October 2, 2012
A new nationwide survey released today shows that most parents and teens talk about sex, teens are less comfortable than their parents having these conversations, and parents need to talk more about how their teens can prevent pregnancy and STDs. The survey, which is one of the first to question a large number of parents and teens from the same households, was commissioned by Planned Parenthood in collaboration with the NYU Center for Latino Adolescent and Family Health (CLAFH) and Family Circle magazine.
Half of all teens feel uncomfortable talking with their parents about sex compared to just 19 percent of parents who feel uncomfortable talking with their teens, according to the survey, which is the first to reveal that parents are much more at ease than their teens when it comes to discussing sex.
Using a nationally representative sample and conducted by GfK Custom Research, LLC, the survey put questions to more than 2,000 parents and teens from the same households. The findings offer deep insight into parent and teen communication about sex and provide a roadmap for how they can communicate more effectively, ultimately helping improve young people’s sexual health.
“Parents are very concerned with keeping their teens safe and healthy, and talking with their teens about sex, setting clear expectations about behaviors, and providing teens with the information they need to prevent pregnancy and STDs are a critical part of those efforts,” said Vincent Guilamo-Ramos, co-director of CLAFH and a professor at NYU’s Silver School of Social Work. “These survey results show that parents also overwhelmingly support comprehensive sex education as a tool for helping to keep their teens safe and healthy.”
The report finds that while 42 percent of parents say they’ve talked to their teens “many times” about how to say no to sex, only 27 percent of teens agree. In fact, 34 percent of teens say they’ve “never” or “only once” talked with their mom or dad about how to delay sex. Moreover, only small percentages of teens said they plan to discuss these and other sexuality-related topics with their parents in the future. This resistance is likely a result of teens’ discomfort discussing these topics. The results also indicate that parents need to do a better job tackling more-challenging topics, including those involving how teens can act to prevent pregnancy and sexually transmitted diseases.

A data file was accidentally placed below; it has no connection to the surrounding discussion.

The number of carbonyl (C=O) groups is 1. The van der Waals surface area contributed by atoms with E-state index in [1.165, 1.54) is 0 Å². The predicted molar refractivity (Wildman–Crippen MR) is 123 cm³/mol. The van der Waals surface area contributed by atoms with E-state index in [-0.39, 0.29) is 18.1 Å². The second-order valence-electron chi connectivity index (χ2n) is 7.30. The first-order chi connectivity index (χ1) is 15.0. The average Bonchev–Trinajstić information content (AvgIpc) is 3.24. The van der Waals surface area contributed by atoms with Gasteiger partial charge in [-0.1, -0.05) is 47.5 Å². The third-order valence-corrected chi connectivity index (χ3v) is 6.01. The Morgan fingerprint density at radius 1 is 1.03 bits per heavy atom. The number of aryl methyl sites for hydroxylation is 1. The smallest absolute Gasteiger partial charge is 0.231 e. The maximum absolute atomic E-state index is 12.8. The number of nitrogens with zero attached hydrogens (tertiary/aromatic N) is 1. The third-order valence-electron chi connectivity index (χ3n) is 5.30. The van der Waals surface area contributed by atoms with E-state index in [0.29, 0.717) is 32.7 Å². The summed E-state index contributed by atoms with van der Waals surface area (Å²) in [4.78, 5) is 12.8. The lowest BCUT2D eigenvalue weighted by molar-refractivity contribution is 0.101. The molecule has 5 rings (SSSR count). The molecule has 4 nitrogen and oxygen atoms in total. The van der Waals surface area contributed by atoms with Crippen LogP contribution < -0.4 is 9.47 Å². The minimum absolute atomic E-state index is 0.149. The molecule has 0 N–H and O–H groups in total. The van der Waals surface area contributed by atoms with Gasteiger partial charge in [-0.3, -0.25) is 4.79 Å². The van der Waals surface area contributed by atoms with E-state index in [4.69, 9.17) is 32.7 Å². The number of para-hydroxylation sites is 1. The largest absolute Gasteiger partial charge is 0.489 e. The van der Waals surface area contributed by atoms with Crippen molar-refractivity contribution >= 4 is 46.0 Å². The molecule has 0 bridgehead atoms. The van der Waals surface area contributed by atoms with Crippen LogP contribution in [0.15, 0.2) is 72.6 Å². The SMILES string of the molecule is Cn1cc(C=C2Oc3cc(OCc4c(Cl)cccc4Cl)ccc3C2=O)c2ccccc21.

“This survey shows that parents and teens have very different perceptions about how often they’re talking about sex and what’s being said during those talks,” said Leslie Kantor, vice president of Education for Planned Parenthood Federation of America. “Parents think they’re giving nuanced advice, but their teens are just hearing directives. We’re offering tips that can help parents talk with their teens in a way that resonates and helps them make smart choices about relationships and sex.”
The report is being unveiled in tandem with October’s Let’s Talk Month, an annual awareness-raising effort aimed at getting parents and teens talking about sex and providing parents with tools for making these conversations easier and more effective.
CLAFH is making available its Families Talking Together family intervention program, an evidence-informed, parent-adolescent communication program designed to support parent-teen communication, foster effective parental supervision of teens, and build stronger parent-adolescent relationships. Families Talking Together is free and available in English and Spanish, and offers versions tailored to African-American and Latino families. To get a copy, please go to www.clafh.org/resources-for-parents/parent-materials.
To interview Guilamo-Ramos, please contact Elizabeth Jenkins by calling 212.998.5956 - or by email at elizabeth.jenkins(at)nyu.edu.
About The Center for Latino Adolescent and Family Health:
The Center for Latino Adolescent and Family Health at the NYU Silver School of Social Work investigates the role of parents in shaping the development and well-being of adolescents. Our research addresses key issues among Latino and other families and seeks to foster the development and evaluation of evidence-based interventions to prevent and reduce problem behaviors among youth. www.clafh.org